Home Companies Industry Politics Money Opinion LoungeMultimedia Science Education Sports TechnologyConsumerSpecialsMint on Sunday

Asia’s economic crunch catches up with Australia

Asia’s economic crunch catches up with Australia
Comment E-mail Print Share
First Published: Wed, Jan 28 2009. 12 41 PM IST
Updated: Wed, Jan 28 2009. 12 41 PM IST
Sydney: A slew of economic data Wednesday pointed to an abrupt end to boom times in Australia as Asia’s fading appetite for mining resources and the global financial crisis put the brakes on the economy.
Inflation fell for the first time in two years in the fourth quarter of 2008, skilled job vacancies dropped by 43% over the year and a major index of economic activity tipped a recession, figures showed.
A drop of 0.3% in the consumer price index slashed the annual inflation rate to 3.7% from 5.0% in the 12 months to September, according to the Australian Bureau of Statistics.
Federal Treasurer Wayne Swan said the drop was further evidence of the impact of the global recession and falling commodities prices on Australia’s economy.
Demand in China and other Asian countries for Australian resources such as coal and iron ore had driven the economy for years, but exports have been hit hard by fading growth in major trading partners.
“Inflation is expected to continue to ease over the next six to 12 months, as the full effect of weaker world economic conditions flows through,” Swan told a news conference.
“We domestically are seeing the unwinding of the mining boom. And as that occurs, the UK, the US, Japan and the eurozone countries are all in recession.”
The government’s focus had moved from fighting inflation to supporting growth and jobs, Swan said.
A government index released Wednesday showed a fall of 7.7% in skilled job vacancies in January from December and a drop of 43% year on year.
“The sort of data we are now seeing, internationally, for the December quarter in terms of many developed countries is very stark,” Swan said. “The premium now is to support jobs and to support growth.”
A $6.9 billion economic stimulus package released in December had been beneficial, he said, with retail figures showing consumption of many basic items was “very strong” during the quarter.
Asked whether more pump-priming measures could be on the way, Swan said the government was ready to take whatever action was necessary to respond to what he called “a global recession.”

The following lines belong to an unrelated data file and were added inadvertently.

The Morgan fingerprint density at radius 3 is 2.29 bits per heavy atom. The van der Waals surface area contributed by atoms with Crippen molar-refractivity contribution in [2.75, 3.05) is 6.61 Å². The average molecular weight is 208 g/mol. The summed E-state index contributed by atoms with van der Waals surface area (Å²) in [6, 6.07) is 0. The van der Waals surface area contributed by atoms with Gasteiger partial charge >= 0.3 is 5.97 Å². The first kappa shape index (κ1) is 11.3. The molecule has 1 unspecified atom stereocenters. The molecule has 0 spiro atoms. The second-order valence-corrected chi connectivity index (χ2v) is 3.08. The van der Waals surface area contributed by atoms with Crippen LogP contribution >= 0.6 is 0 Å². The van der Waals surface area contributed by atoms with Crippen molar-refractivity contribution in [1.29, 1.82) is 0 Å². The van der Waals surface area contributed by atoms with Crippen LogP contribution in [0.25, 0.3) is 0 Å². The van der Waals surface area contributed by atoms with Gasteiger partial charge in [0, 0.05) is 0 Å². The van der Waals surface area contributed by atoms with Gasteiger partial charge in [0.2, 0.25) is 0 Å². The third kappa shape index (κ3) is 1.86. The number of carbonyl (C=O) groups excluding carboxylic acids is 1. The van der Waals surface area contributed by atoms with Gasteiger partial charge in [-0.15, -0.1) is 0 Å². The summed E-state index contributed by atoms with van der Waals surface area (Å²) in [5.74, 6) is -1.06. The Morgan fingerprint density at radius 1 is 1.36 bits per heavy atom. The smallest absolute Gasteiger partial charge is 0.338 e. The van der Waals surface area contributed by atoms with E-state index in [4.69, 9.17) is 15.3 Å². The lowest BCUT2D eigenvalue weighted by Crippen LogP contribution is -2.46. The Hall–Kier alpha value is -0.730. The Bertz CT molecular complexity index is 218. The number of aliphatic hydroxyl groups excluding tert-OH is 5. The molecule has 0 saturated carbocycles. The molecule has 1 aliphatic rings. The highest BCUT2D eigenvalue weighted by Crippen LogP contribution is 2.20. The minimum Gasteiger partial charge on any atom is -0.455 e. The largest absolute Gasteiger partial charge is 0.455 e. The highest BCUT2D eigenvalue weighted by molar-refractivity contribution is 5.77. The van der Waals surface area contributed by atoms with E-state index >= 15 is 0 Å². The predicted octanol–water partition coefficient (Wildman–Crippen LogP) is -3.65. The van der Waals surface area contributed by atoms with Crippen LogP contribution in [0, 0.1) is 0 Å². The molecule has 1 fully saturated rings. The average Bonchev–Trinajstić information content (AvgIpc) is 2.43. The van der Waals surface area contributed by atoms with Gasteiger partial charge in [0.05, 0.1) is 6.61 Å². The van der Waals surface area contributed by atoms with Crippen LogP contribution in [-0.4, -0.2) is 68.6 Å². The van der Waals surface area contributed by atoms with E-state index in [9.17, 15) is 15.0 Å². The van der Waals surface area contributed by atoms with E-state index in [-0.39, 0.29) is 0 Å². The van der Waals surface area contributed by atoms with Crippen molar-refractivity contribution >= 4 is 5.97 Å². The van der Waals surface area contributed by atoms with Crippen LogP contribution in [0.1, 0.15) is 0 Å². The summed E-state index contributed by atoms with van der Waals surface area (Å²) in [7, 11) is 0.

Australia’s own economy could be joining the global club of negative growth, the Westpac-Melbourne Institute leading index of economic activity suggested.
The index, which indicates the likely pace of growth three to nine months into the future, contracted by 2.2% in November, strengthening expectations of Australia’s first recession since 1991.
November marked the fourth consecutive month the index has been below the long-term trend of 3.5% growth.
“We are now reporting the first negative reads for growth since May 2001,” said Westpac chief economist Bill Evans.
“In the past, this has been a useful signal of the likelihood of Australia experiencing a recession.”
While the inflation rate remains higher than the central bank’s target of 2.0-3.0%, economists predict the bank will again cut interest rates after shaving its base rate by 3.0 percentage points since September to 4.25%.
“The fall in inflation, with a further decline in prospect, clears the way for additional rate cuts which are necessary given the worsening collapse in global growth and the likelihood that Australia has entered a recession,” said AMP Capital Investors chief economist Shane Oliver.
He predicts a cut of at least 75 basis points when the central bank board meets next Tuesday, while others suggest it could be as big as one percentage point.
Comment E-mail Print Share
First Published: Wed, Jan 28 2009. 12 41 PM IST